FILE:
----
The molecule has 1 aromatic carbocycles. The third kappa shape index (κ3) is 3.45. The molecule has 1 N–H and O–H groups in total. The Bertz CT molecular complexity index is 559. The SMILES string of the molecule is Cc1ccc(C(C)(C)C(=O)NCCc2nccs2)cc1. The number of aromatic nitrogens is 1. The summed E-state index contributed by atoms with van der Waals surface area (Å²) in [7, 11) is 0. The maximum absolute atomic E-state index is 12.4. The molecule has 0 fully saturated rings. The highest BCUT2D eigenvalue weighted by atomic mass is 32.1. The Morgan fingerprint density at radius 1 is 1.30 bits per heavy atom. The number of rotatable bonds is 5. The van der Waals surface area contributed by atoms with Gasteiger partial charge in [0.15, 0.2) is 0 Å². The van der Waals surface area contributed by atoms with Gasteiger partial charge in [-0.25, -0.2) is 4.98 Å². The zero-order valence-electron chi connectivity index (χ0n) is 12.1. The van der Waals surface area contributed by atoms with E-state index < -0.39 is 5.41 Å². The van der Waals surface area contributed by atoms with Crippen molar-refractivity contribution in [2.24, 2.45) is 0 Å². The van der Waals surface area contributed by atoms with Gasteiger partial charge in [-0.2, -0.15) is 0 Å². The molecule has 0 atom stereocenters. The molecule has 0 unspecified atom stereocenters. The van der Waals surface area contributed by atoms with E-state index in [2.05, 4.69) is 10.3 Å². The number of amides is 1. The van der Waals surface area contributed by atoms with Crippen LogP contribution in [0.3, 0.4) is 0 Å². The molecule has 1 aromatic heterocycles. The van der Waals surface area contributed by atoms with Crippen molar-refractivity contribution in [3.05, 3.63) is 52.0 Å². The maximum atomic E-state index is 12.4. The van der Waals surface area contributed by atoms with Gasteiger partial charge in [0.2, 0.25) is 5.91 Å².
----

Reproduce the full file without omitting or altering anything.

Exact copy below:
The molecule has 1 aromatic carbocycles. The third kappa shape index (κ3) is 3.45. The molecule has 1 N–H and O–H groups in total. The Bertz CT molecular complexity index is 559. The SMILES string of the molecule is Cc1ccc(C(C)(C)C(=O)NCCc2nccs2)cc1. The number of aromatic nitrogens is 1. The summed E-state index contributed by atoms with van der Waals surface area (Å²) in [7, 11) is 0. The maximum absolute atomic E-state index is 12.4. The molecule has 0 fully saturated rings. The highest BCUT2D eigenvalue weighted by atomic mass is 32.1. The Morgan fingerprint density at radius 1 is 1.30 bits per heavy atom. The number of rotatable bonds is 5. The van der Waals surface area contributed by atoms with Gasteiger partial charge in [0.15, 0.2) is 0 Å². The van der Waals surface area contributed by atoms with Gasteiger partial charge in [-0.25, -0.2) is 4.98 Å². The zero-order valence-electron chi connectivity index (χ0n) is 12.1. The van der Waals surface area contributed by atoms with E-state index < -0.39 is 5.41 Å². The van der Waals surface area contributed by atoms with Crippen molar-refractivity contribution in [2.24, 2.45) is 0 Å². The van der Waals surface area contributed by atoms with Gasteiger partial charge in [-0.2, -0.15) is 0 Å². The molecule has 0 atom stereocenters. The molecule has 0 unspecified atom stereocenters. The van der Waals surface area contributed by atoms with E-state index in [2.05, 4.69) is 10.3 Å². The number of amides is 1. The van der Waals surface area contributed by atoms with Crippen LogP contribution in [0.3, 0.4) is 0 Å². The molecule has 1 aromatic heterocycles. The van der Waals surface area contributed by atoms with Crippen molar-refractivity contribution in [3.05, 3.63) is 52.0 Å². The maximum atomic E-state index is 12.4. The van der Waals surface area contributed by atoms with Gasteiger partial charge in [0.2, 0.25) is 5.91 Å².